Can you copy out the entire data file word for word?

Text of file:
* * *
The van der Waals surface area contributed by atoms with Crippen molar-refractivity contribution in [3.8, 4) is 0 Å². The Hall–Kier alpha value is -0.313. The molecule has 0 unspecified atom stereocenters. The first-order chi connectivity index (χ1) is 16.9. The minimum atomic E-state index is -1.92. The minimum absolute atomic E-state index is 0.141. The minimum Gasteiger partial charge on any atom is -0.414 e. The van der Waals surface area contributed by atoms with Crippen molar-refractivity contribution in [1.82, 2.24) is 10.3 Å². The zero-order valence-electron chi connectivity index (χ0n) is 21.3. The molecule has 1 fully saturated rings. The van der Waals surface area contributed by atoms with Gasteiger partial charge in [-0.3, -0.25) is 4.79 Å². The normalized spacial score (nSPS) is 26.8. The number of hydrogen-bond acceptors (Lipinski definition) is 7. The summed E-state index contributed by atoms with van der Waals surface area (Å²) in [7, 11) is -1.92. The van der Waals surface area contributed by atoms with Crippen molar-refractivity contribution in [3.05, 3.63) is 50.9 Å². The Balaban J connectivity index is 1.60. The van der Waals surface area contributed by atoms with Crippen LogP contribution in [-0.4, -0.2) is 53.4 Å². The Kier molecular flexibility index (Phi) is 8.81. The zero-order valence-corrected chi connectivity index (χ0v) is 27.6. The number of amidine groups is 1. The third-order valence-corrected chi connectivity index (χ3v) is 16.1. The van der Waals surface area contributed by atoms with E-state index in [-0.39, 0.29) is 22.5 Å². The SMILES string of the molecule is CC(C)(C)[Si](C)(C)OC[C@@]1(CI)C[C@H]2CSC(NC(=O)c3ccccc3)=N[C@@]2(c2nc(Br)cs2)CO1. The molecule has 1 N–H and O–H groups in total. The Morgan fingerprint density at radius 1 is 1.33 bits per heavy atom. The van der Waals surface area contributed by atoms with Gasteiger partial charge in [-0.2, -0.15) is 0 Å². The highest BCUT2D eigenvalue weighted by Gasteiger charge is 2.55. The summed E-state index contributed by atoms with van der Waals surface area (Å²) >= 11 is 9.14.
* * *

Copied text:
The van der Waals surface area contributed by atoms with Crippen molar-refractivity contribution in [3.8, 4) is 0 Å². The Hall–Kier alpha value is -0.313. The molecule has 0 unspecified atom stereocenters. The first-order chi connectivity index (χ1) is 16.9. The minimum atomic E-state index is -1.92. The minimum absolute atomic E-state index is 0.141. The minimum Gasteiger partial charge on any atom is -0.414 e. The van der Waals surface area contributed by atoms with Crippen molar-refractivity contribution in [1.82, 2.24) is 10.3 Å². The zero-order valence-electron chi connectivity index (χ0n) is 21.3. The molecule has 1 fully saturated rings. The van der Waals surface area contributed by atoms with Gasteiger partial charge in [-0.3, -0.25) is 4.79 Å². The normalized spacial score (nSPS) is 26.8. The number of hydrogen-bond acceptors (Lipinski definition) is 7. The summed E-state index contributed by atoms with van der Waals surface area (Å²) in [7, 11) is -1.92. The van der Waals surface area contributed by atoms with Crippen molar-refractivity contribution in [3.05, 3.63) is 50.9 Å². The Balaban J connectivity index is 1.60. The van der Waals surface area contributed by atoms with Crippen LogP contribution in [-0.4, -0.2) is 53.4 Å². The Kier molecular flexibility index (Phi) is 8.81. The zero-order valence-corrected chi connectivity index (χ0v) is 27.6. The number of amidine groups is 1. The third-order valence-corrected chi connectivity index (χ3v) is 16.1. The van der Waals surface area contributed by atoms with E-state index in [-0.39, 0.29) is 22.5 Å². The SMILES string of the molecule is CC(C)(C)[Si](C)(C)OC[C@@]1(CI)C[C@H]2CSC(NC(=O)c3ccccc3)=N[C@@]2(c2nc(Br)cs2)CO1. The molecule has 1 N–H and O–H groups in total. The Morgan fingerprint density at radius 1 is 1.33 bits per heavy atom. The van der Waals surface area contributed by atoms with Gasteiger partial charge in [-0.2, -0.15) is 0 Å². The highest BCUT2D eigenvalue weighted by Gasteiger charge is 2.55. The summed E-state index contributed by atoms with van der Waals surface area (Å²) >= 11 is 9.14.